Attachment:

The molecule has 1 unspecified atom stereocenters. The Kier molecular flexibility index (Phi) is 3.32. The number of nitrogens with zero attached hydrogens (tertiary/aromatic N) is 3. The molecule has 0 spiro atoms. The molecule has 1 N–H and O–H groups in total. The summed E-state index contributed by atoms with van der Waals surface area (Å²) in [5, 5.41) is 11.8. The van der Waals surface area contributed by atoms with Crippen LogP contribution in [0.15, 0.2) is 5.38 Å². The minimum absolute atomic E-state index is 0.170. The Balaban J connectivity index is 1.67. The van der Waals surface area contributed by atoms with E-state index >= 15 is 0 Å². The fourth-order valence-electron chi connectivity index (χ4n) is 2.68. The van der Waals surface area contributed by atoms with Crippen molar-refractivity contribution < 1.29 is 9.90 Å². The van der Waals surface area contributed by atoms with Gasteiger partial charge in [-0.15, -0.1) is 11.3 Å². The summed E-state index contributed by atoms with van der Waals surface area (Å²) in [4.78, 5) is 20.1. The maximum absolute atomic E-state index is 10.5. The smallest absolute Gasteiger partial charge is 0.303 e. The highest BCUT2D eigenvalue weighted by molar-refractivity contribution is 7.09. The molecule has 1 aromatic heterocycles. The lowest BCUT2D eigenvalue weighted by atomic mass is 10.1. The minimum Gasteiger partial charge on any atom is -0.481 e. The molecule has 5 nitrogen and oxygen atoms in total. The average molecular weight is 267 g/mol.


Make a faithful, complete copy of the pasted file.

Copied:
The molecule has 1 unspecified atom stereocenters. The Kier molecular flexibility index (Phi) is 3.32. The number of nitrogens with zero attached hydrogens (tertiary/aromatic N) is 3. The molecule has 0 spiro atoms. The molecule has 1 N–H and O–H groups in total. The summed E-state index contributed by atoms with van der Waals surface area (Å²) in [5, 5.41) is 11.8. The van der Waals surface area contributed by atoms with Crippen LogP contribution in [0.15, 0.2) is 5.38 Å². The minimum absolute atomic E-state index is 0.170. The Balaban J connectivity index is 1.67. The van der Waals surface area contributed by atoms with E-state index >= 15 is 0 Å². The fourth-order valence-electron chi connectivity index (χ4n) is 2.68. The van der Waals surface area contributed by atoms with Crippen molar-refractivity contribution < 1.29 is 9.90 Å². The van der Waals surface area contributed by atoms with Gasteiger partial charge in [-0.15, -0.1) is 11.3 Å². The summed E-state index contributed by atoms with van der Waals surface area (Å²) in [4.78, 5) is 20.1. The maximum absolute atomic E-state index is 10.5. The smallest absolute Gasteiger partial charge is 0.303 e. The highest BCUT2D eigenvalue weighted by molar-refractivity contribution is 7.09. The molecule has 1 aromatic heterocycles. The lowest BCUT2D eigenvalue weighted by atomic mass is 10.1. The minimum Gasteiger partial charge on any atom is -0.481 e. The molecule has 5 nitrogen and oxygen atoms in total. The average molecular weight is 267 g/mol.